34:   8d 04 86                lea    eax,[rsi+rax*4]
      37:   0f b7 52 04             movzx  edx,WORD PTR [rdx+0x4]
      3b:   01 d0                   add    eax,edx
      3d:   c3                      ret
      3e:   45                      rex.RB
      3f:   85                      .byte 0x85
    
    Code starting with the faulting instruction
    ===========================================
       0:   0f b6 41 0c             movzx  eax,BYTE PTR [rcx+0xc]
       4:   c0 e8 04                shr    al,0x4
       7:   0f b6 c0                movzx  eax,al
       a:   8d 04 86                lea    eax,[rsi+rax*4]
       d:   0f b7 52 04             movzx  edx,WORD PTR [rdx+0x4]
      11:   01 d0                   add    eax,edx
      13:   c3                      ret
      14:   45                      rex.RB
      15:   85                      .byte 0x85
    

    When the trapped page fault happened, we tried to load from address %rcx + 0xc, or 12 bytes from whatever memory location %rcx held. Which is hardly a coincidence since the Data Offset field is 12 bytes into the TCP header.

    This means that %rcx holds the computed skb->head + skb->inner_transport_header address. Let’s take a look at it:

    RSP: 0018:ffffa4740d344ba0 EFLAGS: 00010202
    RAX: 000000000000feda RBX: ffff9d982becc900 RCX: ffff9d9624bbaffc
    RDX: ffff9d9624babec0 RSI: 000000000000feda RDI: ffff9d982becc900
    …
    

    The RCX value doesn’t look particularly suspicious. We can say that:

  • it’s in a kernel virtual address space because it is greater than 0xffff000000000000 – expected, and
  • it is very close to the 4 KiB page boundary (0xffff9d9624bbb000 – 4),
  • … and not much more.

    We must go back further in the instruction stream. Where did the value in %rcx come from? What I like to do is try to correlate the machine code leading up to the crash with pseudo source code:

    <function entry>                # %rdi = skb
    …
    movzx  eax,WORD PTR [rdi+0xaa]  # %eax = skb->inner_transport_header
    movzx  esi,WORD PTR [rdi+0xb2]  # %esi = skb->transport_header
    add    rcx,rax                  # %rcx = skb->head + skb->inner_transport_header
    sub    rax,rsi                  # %rax = skb->inner_transport_header - skb->transport_header
    test   r8d,r8d
    mov    rsi,rax                  # %rsi = skb->inner_transport_header - skb->transport_header
    je     0x37
    movzx  eax,BYTE PTR [rcx+0xc]   # %eax = *(skb->head + skb->inner_transport_header + offsetof(struct tcphdr, doff))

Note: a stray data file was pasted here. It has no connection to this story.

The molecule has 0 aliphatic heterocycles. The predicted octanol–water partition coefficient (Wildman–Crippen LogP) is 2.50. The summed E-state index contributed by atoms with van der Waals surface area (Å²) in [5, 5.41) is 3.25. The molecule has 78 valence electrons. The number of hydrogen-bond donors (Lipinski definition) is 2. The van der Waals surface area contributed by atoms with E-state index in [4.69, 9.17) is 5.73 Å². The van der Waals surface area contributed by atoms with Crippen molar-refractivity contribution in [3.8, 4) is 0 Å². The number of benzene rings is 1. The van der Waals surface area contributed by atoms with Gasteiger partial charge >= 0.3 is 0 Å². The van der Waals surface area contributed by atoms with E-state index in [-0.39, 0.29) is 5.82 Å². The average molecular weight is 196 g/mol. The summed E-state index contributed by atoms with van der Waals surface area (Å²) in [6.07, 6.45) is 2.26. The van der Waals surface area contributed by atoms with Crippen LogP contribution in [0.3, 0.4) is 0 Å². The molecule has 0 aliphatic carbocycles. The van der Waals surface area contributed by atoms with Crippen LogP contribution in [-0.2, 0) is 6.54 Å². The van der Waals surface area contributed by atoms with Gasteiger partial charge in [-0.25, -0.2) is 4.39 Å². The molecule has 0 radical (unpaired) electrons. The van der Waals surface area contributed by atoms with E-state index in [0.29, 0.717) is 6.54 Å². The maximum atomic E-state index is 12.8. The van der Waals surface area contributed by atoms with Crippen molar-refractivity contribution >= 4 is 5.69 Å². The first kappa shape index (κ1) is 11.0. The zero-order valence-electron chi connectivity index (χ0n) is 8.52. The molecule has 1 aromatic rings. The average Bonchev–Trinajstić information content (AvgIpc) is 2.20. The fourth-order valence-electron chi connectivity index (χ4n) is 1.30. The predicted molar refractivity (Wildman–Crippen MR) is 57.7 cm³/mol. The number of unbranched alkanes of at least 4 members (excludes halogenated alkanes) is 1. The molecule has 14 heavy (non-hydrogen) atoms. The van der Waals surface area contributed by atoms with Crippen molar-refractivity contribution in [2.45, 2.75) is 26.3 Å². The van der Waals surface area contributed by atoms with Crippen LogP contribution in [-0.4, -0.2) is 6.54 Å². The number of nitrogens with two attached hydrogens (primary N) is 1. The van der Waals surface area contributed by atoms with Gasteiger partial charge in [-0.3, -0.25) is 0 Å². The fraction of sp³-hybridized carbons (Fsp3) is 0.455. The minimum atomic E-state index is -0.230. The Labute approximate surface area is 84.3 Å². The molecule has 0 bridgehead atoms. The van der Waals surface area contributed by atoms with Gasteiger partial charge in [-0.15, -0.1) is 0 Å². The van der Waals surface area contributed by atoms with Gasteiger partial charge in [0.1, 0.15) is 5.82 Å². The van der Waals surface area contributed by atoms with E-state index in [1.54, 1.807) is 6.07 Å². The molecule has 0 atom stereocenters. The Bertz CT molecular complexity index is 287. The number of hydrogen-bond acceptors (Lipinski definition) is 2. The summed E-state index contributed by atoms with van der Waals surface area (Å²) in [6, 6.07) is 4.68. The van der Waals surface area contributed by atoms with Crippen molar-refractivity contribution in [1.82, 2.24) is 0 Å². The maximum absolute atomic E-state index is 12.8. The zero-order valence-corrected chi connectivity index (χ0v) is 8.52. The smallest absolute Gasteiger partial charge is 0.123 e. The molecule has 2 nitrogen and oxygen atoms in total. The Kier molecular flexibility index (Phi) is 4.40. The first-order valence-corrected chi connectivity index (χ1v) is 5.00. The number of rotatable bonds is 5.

How did I decode that assembly snippet? We know that the skb address was passed to our function in the %rdi register because the System V AMD64 ABI calling convention dictates that. If the %rdi register hasn’t been clobbered by any function calls, or reused because the compiler decided so, then maybe, just maybe, it still holds the skb address.

    If 0xaa and 0xb2 are offsets into an sk_buff structure, then pahole tool can tell us which fields they correspond to:

    $ pahole --hex -C sk_buff /usr/lib/debug/vmlinux-5.4.14-cloudflare-2020.1.11 | grep '(head|inner_transport_header|transport_header);'
            __u16                      inner_transport_header; /*  0xaa   0x2 */
            __u16                      transport_header;     /*  0xb2   0x2 */
            unsigned char *            head;                 /*  0xc0   0x8 */
    

    To confirm our guesswork, we can disassemble the whole function in gdb.

    It would be great to find out the value of the inner_transport_header and transport_header offsets. But the registers that were holding them, %rax and %rsi, respectively, were reused after the offset values were loaded.

    However, we can still examine the difference between inner_transport_header and transport_header that both %rax and %rsi hold. Let’s take a look.

    The suspicious offset

    Here are the register values from the oops as a reminder:

    RAX: 000000000000feda RBX: ffff9d982becc900 RCX: ffff9d9624bbaffc
    RDX: ffff9d9624babec0 RSI: 000000000000feda RDI: ffff9d982becc900
    

    From the register snapshot we can tell that:

    %rax = %rsi = skb->inner_transport_header - skb->transport_header = 0xfeda = 65242

    That is clearly suspicious. We expect that skb->transport_header inner_transport_header, so either

  • skb->inner_transport_header > 0xfeda, which would mean that between outer and inner L4 packets there is 65k+ bytes worth of headers – unlikely, or
  • 0xfeda is a garbage value, perhaps an effect of an underflow if skb->inner_transport_header transport_header.
  • Let’s entertain the theory that an underflow has occurred.

    Any other scenario, be it an out-of-bounds write or a use-after-free that corrupted the memory, is a scary prospect where we don’t stand much chance of debugging it without help from tools like , where the TX path ends and a RX path on the other side begins.

    This is an important observation because only on the NAPI/XDP path in the veth driver, received packets might get aggregated by the Generic Receive Offload.

    Super-packets

    Early on we’ve noted that the crash happens when processing a GSO packet. I’ve promised we will get back to it and now is the time.

    Generic Segmentation Offload (GSO) is all about delaying the L4 segmentation process until the very last moment. So called super-packets, that exceed the egress route MTU in size, travel all the way through the network stack, only to be cut into MTU-sized segments just before handing the data over to the network driver for transmission. This way we process just one big packet on the transmit path, instead of a few smaller ones and save on CPU cycles in all the IP-level stack functions like routing, nftables, traffic control

    Where do these super-packets come from? They can be a result of large write to a socket, or as is our case, they can be received from one network and forwarded to another network.